And subprime was contained……
I am curious: what expertise does the CBO have in developing an independent view of the two GSE’s exposures? The CBO was no doubt dependent on the GSEs and/or the Treasury for key elements of the analysis.
Moreover, if you connect the dots suggested in the Bloomberg story, the analysis was likely done on a probabilistic basis, with a key assumption that there were 50% odds the facility would not be used before it expired at the end of 2009. Thus, if the cost is estimated at $25 billion, presumably the odds that it will be used are 50% with the damage in that scenario $50 billion (or more refined scenarios, say 10% odds of a cost of $10 billion, 20% odds of a cost of $30 billion, 20% odds of a cost of $90 billion).
Do you really think this facility will not be renewed? 2010 is the big year for Alt-A and Option ARM resets. The housing market is unlikely to be out of the woods. Looking at this plan only through the end or 2009 is a garbage-in, garbage-out analysis (or more accurately, the plan is fraud in pretending to provide support only a year and a few months). Once the Federal government commits to standing behind the GSEs (which appears inescapable), there is no wrigglig off that hook.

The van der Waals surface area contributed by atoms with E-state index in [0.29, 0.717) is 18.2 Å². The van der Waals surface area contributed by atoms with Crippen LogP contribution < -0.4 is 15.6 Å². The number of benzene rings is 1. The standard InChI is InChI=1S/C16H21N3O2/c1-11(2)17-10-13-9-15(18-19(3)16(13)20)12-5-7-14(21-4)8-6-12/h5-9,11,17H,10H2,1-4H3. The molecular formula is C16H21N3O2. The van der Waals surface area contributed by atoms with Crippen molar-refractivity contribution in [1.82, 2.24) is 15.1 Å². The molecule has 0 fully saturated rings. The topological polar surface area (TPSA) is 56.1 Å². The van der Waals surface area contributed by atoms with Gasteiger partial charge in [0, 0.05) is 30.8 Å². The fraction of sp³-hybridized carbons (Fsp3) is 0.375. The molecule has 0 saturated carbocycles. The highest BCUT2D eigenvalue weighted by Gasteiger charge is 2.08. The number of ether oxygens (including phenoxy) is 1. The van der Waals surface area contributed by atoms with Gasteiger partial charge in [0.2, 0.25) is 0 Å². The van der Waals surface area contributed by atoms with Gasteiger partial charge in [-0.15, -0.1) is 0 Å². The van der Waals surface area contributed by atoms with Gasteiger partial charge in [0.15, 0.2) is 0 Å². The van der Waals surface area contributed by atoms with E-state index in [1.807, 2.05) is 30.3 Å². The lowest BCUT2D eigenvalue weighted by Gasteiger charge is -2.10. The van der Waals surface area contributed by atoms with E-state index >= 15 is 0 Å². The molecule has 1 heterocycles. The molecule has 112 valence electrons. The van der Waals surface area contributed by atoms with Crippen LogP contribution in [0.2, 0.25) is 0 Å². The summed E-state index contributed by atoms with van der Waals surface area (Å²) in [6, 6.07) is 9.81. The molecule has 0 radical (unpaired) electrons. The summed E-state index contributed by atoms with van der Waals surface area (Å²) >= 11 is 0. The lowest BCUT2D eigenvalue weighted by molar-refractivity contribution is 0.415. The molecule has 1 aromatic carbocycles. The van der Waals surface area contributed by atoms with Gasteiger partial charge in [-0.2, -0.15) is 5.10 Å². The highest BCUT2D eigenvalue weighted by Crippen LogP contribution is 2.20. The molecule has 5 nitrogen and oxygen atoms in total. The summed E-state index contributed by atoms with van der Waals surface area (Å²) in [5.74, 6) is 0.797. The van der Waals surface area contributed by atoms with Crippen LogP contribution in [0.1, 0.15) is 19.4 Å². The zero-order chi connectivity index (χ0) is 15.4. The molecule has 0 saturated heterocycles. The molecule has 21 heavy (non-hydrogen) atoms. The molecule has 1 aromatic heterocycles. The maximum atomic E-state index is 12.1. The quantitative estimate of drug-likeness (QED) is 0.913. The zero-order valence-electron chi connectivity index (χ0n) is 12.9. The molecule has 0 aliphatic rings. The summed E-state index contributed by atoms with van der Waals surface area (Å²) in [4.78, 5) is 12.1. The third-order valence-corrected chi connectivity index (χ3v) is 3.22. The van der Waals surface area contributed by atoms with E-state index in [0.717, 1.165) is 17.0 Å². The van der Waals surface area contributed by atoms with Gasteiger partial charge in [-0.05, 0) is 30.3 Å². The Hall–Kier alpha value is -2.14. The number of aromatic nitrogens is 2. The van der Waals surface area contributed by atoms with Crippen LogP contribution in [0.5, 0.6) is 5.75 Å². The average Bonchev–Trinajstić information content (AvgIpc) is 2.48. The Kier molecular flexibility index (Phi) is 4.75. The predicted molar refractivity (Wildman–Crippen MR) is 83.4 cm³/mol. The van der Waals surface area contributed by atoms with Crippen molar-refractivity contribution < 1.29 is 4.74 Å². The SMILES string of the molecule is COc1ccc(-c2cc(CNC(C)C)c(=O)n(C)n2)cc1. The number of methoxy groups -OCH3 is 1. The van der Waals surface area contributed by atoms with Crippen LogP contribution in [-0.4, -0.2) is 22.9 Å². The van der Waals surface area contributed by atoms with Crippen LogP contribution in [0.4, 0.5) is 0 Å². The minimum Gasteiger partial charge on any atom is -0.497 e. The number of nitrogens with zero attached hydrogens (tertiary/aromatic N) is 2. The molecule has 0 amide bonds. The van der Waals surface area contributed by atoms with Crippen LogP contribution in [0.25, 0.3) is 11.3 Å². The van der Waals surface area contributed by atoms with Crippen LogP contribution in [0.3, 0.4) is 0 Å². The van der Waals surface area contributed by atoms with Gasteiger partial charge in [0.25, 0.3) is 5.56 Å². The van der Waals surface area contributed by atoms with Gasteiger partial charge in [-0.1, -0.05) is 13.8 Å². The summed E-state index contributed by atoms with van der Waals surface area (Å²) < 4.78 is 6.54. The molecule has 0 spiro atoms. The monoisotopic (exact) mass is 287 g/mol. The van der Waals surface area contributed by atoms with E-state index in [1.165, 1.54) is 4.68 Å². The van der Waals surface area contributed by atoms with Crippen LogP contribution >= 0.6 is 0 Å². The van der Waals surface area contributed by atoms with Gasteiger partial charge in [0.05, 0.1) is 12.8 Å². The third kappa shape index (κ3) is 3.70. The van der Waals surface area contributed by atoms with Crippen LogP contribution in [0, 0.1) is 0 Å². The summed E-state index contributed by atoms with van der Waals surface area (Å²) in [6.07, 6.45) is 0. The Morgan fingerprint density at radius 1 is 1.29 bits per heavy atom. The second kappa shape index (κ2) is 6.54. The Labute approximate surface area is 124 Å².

Treasury Secretary Henry Paulson’s rescue package for Fannie Mae and Freddie Mac would probably cost taxpayers $25 billion, the Congressional Budget Office said.
“There is a significant chance — probably better than 50 percent — that the proposed new Treasury authority would not be used before it expired at the end of December 2009,” the nonpartisan agency, which provides economic and budget analysis for lawmakers, said in a report today….
The cost of the plan will depend upon terms of the credit, whether the companies have to put up collateral, pay fees or commit a portion of profit to the Treasury, said Marvin Phaup, a CBO economist for almost 20 years who retired in 2007 and is now a research scholar at George Washington University in Washington.
“This is a very very difficult thing to do and of course the political pressure will be great to make the cost estimate zero,” Phaup said in a telephone interview last week. “You can make a reasoned argument that it will be zero with some probability, but of course, it’s also with some probability it could be very costly to taxpayers.”…
At the end of March Freddie Mac had $6 billion more than the minimum capital required by its regulator, and Fannie Mae had surplus capital of $5.1 billion. The companies already raised $20 billion in the past year to cover losses and meet Ofheo rules.
Freddie Mac will probably report a surplus exceeding the minimum 20 percent required for the second quarter, according to a company filing with the SEC last week. The SEC registration and equity raising will allow the company to reduce its capital surplus level to 10 percent.